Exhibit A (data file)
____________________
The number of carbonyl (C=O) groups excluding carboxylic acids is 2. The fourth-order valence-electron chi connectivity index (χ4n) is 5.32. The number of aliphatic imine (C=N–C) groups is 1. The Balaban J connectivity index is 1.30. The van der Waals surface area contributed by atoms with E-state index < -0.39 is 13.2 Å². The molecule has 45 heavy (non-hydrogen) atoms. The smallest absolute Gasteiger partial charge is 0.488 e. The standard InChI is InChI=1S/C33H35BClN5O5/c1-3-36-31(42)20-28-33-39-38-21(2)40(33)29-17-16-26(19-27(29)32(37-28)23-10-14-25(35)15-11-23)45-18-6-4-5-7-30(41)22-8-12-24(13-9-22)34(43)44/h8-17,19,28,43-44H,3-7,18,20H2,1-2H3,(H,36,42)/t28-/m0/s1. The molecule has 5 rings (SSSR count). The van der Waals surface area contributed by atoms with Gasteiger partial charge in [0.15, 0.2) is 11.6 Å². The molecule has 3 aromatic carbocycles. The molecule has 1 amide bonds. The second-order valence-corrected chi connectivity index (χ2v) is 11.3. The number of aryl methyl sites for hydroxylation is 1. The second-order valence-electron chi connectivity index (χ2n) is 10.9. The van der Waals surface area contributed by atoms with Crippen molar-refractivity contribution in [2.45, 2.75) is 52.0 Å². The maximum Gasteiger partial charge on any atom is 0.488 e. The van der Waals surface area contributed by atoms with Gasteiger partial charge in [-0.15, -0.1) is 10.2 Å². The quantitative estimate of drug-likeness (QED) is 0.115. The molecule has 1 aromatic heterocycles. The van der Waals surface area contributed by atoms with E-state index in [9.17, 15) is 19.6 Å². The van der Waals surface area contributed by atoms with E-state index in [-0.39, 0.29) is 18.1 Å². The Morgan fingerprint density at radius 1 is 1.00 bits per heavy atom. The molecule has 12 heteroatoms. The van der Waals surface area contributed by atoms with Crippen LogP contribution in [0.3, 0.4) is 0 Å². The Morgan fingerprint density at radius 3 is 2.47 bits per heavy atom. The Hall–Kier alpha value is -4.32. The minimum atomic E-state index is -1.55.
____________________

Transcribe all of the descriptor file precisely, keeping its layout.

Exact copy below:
The number of carbonyl (C=O) groups excluding carboxylic acids is 2. The fourth-order valence-electron chi connectivity index (χ4n) is 5.32. The number of aliphatic imine (C=N–C) groups is 1. The Balaban J connectivity index is 1.30. The van der Waals surface area contributed by atoms with E-state index < -0.39 is 13.2 Å². The molecule has 45 heavy (non-hydrogen) atoms. The smallest absolute Gasteiger partial charge is 0.488 e. The standard InChI is InChI=1S/C33H35BClN5O5/c1-3-36-31(42)20-28-33-39-38-21(2)40(33)29-17-16-26(19-27(29)32(37-28)23-10-14-25(35)15-11-23)45-18-6-4-5-7-30(41)22-8-12-24(13-9-22)34(43)44/h8-17,19,28,43-44H,3-7,18,20H2,1-2H3,(H,36,42)/t28-/m0/s1. The molecule has 5 rings (SSSR count). The van der Waals surface area contributed by atoms with Gasteiger partial charge in [0.15, 0.2) is 11.6 Å². The molecule has 3 aromatic carbocycles. The molecule has 1 amide bonds. The second-order valence-corrected chi connectivity index (χ2v) is 11.3. The number of aryl methyl sites for hydroxylation is 1. The second-order valence-electron chi connectivity index (χ2n) is 10.9. The van der Waals surface area contributed by atoms with Crippen molar-refractivity contribution in [2.45, 2.75) is 52.0 Å². The maximum Gasteiger partial charge on any atom is 0.488 e. The van der Waals surface area contributed by atoms with Gasteiger partial charge in [-0.15, -0.1) is 10.2 Å². The quantitative estimate of drug-likeness (QED) is 0.115. The molecule has 1 aromatic heterocycles. The van der Waals surface area contributed by atoms with E-state index in [9.17, 15) is 19.6 Å². The van der Waals surface area contributed by atoms with E-state index in [-0.39, 0.29) is 18.1 Å². The Morgan fingerprint density at radius 1 is 1.00 bits per heavy atom. The molecule has 12 heteroatoms. The van der Waals surface area contributed by atoms with Crippen LogP contribution in [0.3, 0.4) is 0 Å². The Morgan fingerprint density at radius 3 is 2.47 bits per heavy atom. The Hall–Kier alpha value is -4.32. The minimum atomic E-state index is -1.55.